Although we've been in our new place for only a few months, my shiny, new closet was already hitting maximum capacity. I have a lot of clothes, but I am not a hoarder, I swear. I donate, gift, and sell lots of things every month to try and keep my possessions in check. But I also have three fatal roadblocks when it comes to achieving true closet nirvana: I am sentimental and a collector of vintage; I am a fan of the one-of-a-kind thing that I might possibly wear in a sometime-someday scenario; I have repeats of go-to pieces…a lot of repeats.
And so, Stacy agreed to come over on a Saturday morning in the cold, hard light of day to help me streamline my closet. Not exactly overhaul it, but get even better at making my edit of clothes the right edit. That's what I wanted...but I think that's what most of us want: to make enough room so hangers could actually move from side to side, and, ultimately, have every single thing in there make our hearts sing when we look at it. So, I made coffee and got strawberries from the Farmers' Market. And, despite the fact that Stacy gives really good, hard hugs, and jokes like a sailor, I was scared shitless. With good reason.
Stacy really couldn't care less about the right hangers, fancy bins, or, actually, any of the accoutrement that make you feel organized. Other than keeping my hangers to one color (black), I have to agree with her. For Stacy, and for me, too, it’s the stuff you wear (or don’t) that matters most. And, so, without as much as a peruse, she immediately zeroed in on what would be the first lesson of the day: Closet categories. I'm pretty organized, but I will admit that with the abundance of prints in my closet, and my lack of strategy around grouping, it looked a lot like a crazy costume closet from a high school theater company (read: I had NO categories...and apparently should have been ashamed of myself). "How do you even know where your pants are??" she bemoaned. I pointed to a section with mostly pants in it. She said that didn't count. It's the oldest trick in the closet-cleaning book, but grouping by categories does make it way easier to know exactly what you have and how much.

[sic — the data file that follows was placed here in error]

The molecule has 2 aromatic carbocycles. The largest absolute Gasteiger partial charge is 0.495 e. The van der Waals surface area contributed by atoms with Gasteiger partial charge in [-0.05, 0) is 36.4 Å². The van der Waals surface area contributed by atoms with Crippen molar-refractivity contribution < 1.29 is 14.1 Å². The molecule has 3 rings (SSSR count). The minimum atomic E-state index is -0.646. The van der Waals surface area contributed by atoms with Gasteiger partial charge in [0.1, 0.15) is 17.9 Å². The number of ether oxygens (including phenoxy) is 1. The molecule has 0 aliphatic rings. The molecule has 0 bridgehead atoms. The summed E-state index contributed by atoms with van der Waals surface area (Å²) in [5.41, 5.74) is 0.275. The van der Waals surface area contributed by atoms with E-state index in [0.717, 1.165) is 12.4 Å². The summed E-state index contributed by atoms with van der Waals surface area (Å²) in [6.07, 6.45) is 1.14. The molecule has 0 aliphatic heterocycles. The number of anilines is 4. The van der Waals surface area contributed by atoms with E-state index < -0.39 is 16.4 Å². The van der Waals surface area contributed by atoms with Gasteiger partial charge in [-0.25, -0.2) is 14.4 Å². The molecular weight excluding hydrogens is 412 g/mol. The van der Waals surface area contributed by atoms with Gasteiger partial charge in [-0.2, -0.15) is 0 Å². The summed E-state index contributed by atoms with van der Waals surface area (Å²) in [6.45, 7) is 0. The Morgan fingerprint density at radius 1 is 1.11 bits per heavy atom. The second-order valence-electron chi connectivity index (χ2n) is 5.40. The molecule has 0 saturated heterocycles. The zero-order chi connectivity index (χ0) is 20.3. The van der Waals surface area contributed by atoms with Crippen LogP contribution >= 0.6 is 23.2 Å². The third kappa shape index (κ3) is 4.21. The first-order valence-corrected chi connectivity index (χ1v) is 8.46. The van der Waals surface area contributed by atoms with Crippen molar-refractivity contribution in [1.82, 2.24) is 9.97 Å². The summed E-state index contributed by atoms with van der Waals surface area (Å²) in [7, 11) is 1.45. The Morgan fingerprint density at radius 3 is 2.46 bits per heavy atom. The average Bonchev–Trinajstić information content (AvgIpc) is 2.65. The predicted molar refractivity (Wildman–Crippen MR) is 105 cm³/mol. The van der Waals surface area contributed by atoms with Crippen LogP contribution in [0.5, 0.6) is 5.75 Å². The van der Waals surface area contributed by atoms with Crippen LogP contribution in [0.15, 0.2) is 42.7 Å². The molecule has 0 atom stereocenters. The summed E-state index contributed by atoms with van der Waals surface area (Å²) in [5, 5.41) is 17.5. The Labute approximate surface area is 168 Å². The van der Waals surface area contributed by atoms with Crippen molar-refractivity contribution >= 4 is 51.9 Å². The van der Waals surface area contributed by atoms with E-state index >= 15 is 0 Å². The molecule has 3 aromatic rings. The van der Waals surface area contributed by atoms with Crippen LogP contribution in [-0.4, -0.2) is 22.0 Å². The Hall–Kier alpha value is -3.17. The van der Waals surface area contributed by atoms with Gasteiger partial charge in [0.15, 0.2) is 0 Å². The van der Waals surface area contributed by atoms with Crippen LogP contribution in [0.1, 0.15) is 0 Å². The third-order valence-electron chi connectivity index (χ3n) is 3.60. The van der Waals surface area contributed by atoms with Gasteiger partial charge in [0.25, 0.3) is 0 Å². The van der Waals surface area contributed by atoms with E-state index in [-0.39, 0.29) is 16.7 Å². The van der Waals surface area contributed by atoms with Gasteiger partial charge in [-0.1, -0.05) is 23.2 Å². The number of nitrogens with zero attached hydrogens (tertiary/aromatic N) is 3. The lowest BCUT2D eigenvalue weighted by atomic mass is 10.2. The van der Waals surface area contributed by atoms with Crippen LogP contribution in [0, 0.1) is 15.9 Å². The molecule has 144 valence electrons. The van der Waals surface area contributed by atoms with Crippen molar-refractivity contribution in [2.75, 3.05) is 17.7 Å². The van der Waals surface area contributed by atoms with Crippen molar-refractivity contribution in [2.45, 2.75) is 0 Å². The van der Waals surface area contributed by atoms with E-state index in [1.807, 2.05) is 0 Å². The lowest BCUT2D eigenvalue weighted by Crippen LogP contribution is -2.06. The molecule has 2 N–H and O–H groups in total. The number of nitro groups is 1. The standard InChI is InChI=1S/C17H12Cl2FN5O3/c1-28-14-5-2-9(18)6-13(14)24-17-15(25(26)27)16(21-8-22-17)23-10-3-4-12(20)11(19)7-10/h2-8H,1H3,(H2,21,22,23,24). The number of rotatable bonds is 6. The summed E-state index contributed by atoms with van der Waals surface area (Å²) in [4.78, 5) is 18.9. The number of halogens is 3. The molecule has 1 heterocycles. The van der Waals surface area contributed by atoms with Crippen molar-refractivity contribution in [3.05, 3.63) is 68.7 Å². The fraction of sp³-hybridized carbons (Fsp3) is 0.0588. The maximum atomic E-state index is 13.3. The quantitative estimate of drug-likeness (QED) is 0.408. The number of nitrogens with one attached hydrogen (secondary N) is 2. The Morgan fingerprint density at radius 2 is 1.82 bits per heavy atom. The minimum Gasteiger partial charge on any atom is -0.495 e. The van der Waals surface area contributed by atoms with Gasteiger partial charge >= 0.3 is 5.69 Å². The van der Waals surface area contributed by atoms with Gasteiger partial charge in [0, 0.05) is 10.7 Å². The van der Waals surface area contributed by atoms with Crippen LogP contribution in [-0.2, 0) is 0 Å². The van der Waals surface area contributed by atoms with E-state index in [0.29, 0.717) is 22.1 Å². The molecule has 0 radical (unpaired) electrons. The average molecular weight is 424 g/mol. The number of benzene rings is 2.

Once we got all the sections organized — long dresses, suits (yep…I wear suits), trousers, fancy coats all in one place — it was very easy to identify my next big lesson of the day: Simplify your repeats. We all have them: the go-tos we feel most comfortable, and most ourselves, in. We buy backups up the wazoo. I mean, I do. And, I swear, Stacy was literally panting when she counted one, two, five, eight, 12 white shirts in my arsenal! "Why would anyone have 12 white shirts in one wardrobe?!" She had a point. But I argued they were all different and each served a unique purpose (i.e., the slim-fit one for under sweaters; the sheer, oversized one for wearing with bustiers; the shirtdress one for wearing as a jacket, etc.). And here's where she really got me and where the lesson rings true: She asked me to rank the shirts in order of how often I wear them. And when she asked me how many times I had worn the six on the bottom half of the ranking, I honestly couldn't tell her. She said, "Why keep the backups if you're always going to reach for the perfect one you love?" She was right. And so, my theory went out the window, along with six perfectly good white shirts. Just like that.